Heritage Week 2016

CVA 1376 634 Sightseeing in front of hollow tree, 1911

Celebrating "Distinctive Destinations: Experience Historic Places"

February 15 – 21, 2016

 

Heritage Week celebrates built heritage across BC and kicks off with Heritage Day across Canada. In 2016, the theme is “Distinctive Destinations: Experience Historic Places”. Heritage tourism offers adventure, storied history, vibrant culture and stunning landscapes for every age group and interest: from trendy neighbourhoods to sacred landmarks and grand hotels. VHF invites you to join us for a series of events that explore Vancouver’s unique heritage places – those that have long been a draw to the city and those that are waiting to be discovered.

Vancouver is unique in culture, history and natural environment, all of which have shaped our landscape, development and infrastructure. As soon as the railway reached the glistening shores of the West Coast, travelers near and far were fascinated with the incredible forests, mountains and mild climate so different from the rest of Canada. Vancouver has developed around its natural beauty with buildings and sites anchored to our passion for green and industry rooted in natural resources. Since the 1800s Vancouver has continued to be a popular tourist place with interest in historic architecture like the Marine Building and popular Gastown, pilgrimages of our lengthy music history including historic venues such as the Commodore Ballroom and an appreciation of the rich First Nations legacy seen all over the city.

 


Official Heritage Week launch
Free Public Event
February 15th: 12pm - 1pm
Roundhouse Community Centre, Turntable Plaza on Davie St (181 Roundhouse Mews)

Join us for this fun, free public launch of Heritage Week. Deputy Mayor, Councillor Heather Deal, will read the official proclamation celebrating Heritage Week in Vancouver. You can also sign up to be part of a group of 30 people to take a 30-minute walking tour of the area with Civic Historian John Atkin. Sign up for the walk will begin at the Turntable Plaza at 12pm on February 15th and will be first-come, first-served.

Thank you to our event partners, Roundhouse Community Centre and Starbucks Coffee Yaletown.


Selling Vancouver to Tourists: 1890-1960
Evening Lecture at Hycroft
February 16th: 7:30pm - 9:30pm
University Women's Club at Hycroft, 1498 McRae Ave.
$15 or $9 with valid student ID

What were the "must-see" sites for tourists a century ago and how do they compare with today's? Author and Artist Michael Kluckner explores both the changes in Vancouver as well as the changes in tourists themselves. In this illustrated lecture, Michael will look at how Vancouver was marketed by the CPR and others as a tourist destination. He will explore the natural attractions, how people traveled, how First Nations culture was represented, tourist hotels and later auto court hotels, and more.

Thank you to event host University Women's Club at Hycroft.


Spending the Night: Vancouver's Historic Hotels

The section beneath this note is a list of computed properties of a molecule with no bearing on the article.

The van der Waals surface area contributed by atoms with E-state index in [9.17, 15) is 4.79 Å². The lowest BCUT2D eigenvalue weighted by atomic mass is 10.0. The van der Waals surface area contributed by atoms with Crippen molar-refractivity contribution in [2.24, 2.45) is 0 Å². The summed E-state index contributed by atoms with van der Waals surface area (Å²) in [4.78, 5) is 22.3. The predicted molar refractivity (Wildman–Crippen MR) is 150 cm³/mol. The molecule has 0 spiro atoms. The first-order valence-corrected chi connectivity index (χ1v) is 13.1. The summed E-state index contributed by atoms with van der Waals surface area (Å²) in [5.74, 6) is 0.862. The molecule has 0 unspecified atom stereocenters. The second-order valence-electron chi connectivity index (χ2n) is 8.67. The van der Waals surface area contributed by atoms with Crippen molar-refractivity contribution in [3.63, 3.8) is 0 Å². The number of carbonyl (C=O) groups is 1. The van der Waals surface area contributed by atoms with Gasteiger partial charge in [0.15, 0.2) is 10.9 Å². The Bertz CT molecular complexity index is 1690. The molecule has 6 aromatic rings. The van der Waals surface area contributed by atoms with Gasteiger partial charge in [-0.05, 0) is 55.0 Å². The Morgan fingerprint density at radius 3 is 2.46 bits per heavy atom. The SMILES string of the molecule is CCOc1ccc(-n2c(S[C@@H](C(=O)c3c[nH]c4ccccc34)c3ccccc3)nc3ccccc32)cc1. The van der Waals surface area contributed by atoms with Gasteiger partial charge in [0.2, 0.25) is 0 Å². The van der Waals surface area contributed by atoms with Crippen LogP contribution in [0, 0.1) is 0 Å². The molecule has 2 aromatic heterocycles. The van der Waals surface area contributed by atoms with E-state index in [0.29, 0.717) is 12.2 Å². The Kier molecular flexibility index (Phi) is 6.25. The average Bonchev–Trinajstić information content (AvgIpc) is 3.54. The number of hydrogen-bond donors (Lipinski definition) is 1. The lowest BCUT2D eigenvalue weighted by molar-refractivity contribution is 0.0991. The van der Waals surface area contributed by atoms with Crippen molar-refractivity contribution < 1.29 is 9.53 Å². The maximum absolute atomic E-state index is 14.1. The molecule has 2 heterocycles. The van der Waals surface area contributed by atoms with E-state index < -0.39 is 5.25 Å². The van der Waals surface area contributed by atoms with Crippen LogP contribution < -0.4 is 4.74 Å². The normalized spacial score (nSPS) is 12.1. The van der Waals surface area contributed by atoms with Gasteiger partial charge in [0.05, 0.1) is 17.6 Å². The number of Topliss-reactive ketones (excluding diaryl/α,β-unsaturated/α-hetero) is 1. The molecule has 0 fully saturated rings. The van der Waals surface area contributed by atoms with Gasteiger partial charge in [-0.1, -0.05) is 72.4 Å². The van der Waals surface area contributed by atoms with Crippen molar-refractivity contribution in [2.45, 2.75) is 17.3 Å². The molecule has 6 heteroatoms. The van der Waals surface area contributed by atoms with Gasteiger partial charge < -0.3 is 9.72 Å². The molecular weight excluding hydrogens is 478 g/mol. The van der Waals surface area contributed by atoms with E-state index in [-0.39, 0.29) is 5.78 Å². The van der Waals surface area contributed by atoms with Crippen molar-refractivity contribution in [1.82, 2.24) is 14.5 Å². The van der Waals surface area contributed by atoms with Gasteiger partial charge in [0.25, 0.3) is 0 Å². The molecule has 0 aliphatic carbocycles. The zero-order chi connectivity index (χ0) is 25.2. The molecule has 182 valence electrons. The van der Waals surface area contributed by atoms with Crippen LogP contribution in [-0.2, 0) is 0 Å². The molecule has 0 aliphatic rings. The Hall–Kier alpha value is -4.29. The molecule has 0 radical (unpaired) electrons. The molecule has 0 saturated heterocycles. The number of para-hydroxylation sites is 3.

Walking Tour of Downtown Vancouver
Saturday, February 20th: 10am - 12pm
$15
This walk earns 2 Non-Core LUs AIBC

John Atkin leads this walking tour of downtown Vancouver hotels, past and present, to discover the history and architecture of these storied buildings. Where one chooses to stay can be as much a part of the travel experience as the destination itself. Vancouver’s historic hotels speak of the way early travelers experienced our city, and how design was integral to the type of clientele the hotel was hoping to attract. From humble structures hugging the shoreline on the edge of a forest, to the grandeur and elegance of the iconic railroad hotel now updated with today’s luxury offerings, this tour takes a look at the fascinating history of spending the night in Vancouver.

Thank you to event sponsor Downtown Vancouver Business Improvement Association.


Historic Stanley Park: From British Enclave to Urban Oasis
Walking Tour of Stanley Park and Vancouver Rowing Club
Sunday, February 21st: 9:30am - 12pm
$20 or $15 with valid student ID
This event earns 2.5 Non-Core LUs AIBC

Historian Maurice Guibord leads a walking tour and illustrated lecture on Stanley Park. After centuries of use by local First Nations, Stanley Park was transformed into an ode to British gardens, where Vancouver’s settler population could feel at home. It has become one of the most famous city parks in the world, drawing thousands of tourists every year to its dense trails and expansive seawall. On this walking tour, we’ll explore elements of its early First Nations history along with some of the sites that launched the park as an Edwardian recreational enclave including the statues of poet Robert Burns and Governor General Lord Stanley, the water fountain dedicated to Queen Victoria and Shakespeare’s monument in his own rose garden. From there we'll enjoy the comfort of the Vancouver Rowing Club with warm beverages, a short introduction to the history of the Club from General Manager Keith Jolly and an illustrated talk on the park as a tourism destination, highlighting monuments and buildings, as well as greenery and critters, by Maurice.

Thank you to our event partners the Vancouver Rowing Club and Emelle’s Catering.